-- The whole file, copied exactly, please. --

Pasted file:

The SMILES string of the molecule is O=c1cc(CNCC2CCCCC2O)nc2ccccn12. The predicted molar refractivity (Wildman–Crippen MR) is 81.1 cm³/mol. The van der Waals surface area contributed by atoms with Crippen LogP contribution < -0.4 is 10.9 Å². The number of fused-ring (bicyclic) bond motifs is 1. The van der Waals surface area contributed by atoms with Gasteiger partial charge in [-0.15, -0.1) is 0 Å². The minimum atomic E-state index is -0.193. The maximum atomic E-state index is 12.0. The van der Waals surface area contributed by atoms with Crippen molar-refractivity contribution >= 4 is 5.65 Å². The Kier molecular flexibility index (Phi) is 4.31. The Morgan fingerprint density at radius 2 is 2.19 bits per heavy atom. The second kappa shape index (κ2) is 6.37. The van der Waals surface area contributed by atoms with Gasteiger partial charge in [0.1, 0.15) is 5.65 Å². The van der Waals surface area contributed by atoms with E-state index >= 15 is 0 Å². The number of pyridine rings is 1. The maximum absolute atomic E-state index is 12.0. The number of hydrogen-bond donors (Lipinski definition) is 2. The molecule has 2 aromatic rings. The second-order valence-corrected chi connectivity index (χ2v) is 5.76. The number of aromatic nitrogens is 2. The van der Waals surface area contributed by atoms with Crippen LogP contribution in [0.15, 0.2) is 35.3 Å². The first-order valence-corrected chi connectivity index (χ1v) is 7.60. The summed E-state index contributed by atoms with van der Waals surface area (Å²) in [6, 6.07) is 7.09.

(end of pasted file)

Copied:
The SMILES string of the molecule is O=c1cc(CNCC2CCCCC2O)nc2ccccn12. The predicted molar refractivity (Wildman–Crippen MR) is 81.1 cm³/mol. The van der Waals surface area contributed by atoms with Crippen LogP contribution < -0.4 is 10.9 Å². The number of fused-ring (bicyclic) bond motifs is 1. The van der Waals surface area contributed by atoms with Gasteiger partial charge in [-0.15, -0.1) is 0 Å². The minimum atomic E-state index is -0.193. The maximum atomic E-state index is 12.0. The van der Waals surface area contributed by atoms with Crippen molar-refractivity contribution >= 4 is 5.65 Å². The Kier molecular flexibility index (Phi) is 4.31. The Morgan fingerprint density at radius 2 is 2.19 bits per heavy atom. The second kappa shape index (κ2) is 6.37. The van der Waals surface area contributed by atoms with Gasteiger partial charge in [0.1, 0.15) is 5.65 Å². The van der Waals surface area contributed by atoms with E-state index >= 15 is 0 Å². The number of pyridine rings is 1. The maximum absolute atomic E-state index is 12.0. The number of hydrogen-bond donors (Lipinski definition) is 2. The molecule has 2 aromatic rings. The second-order valence-corrected chi connectivity index (χ2v) is 5.76. The number of aromatic nitrogens is 2. The van der Waals surface area contributed by atoms with Crippen LogP contribution in [0.15, 0.2) is 35.3 Å². The first-order valence-corrected chi connectivity index (χ1v) is 7.60. The summed E-state index contributed by atoms with van der Waals surface area (Å²) in [6, 6.07) is 7.09.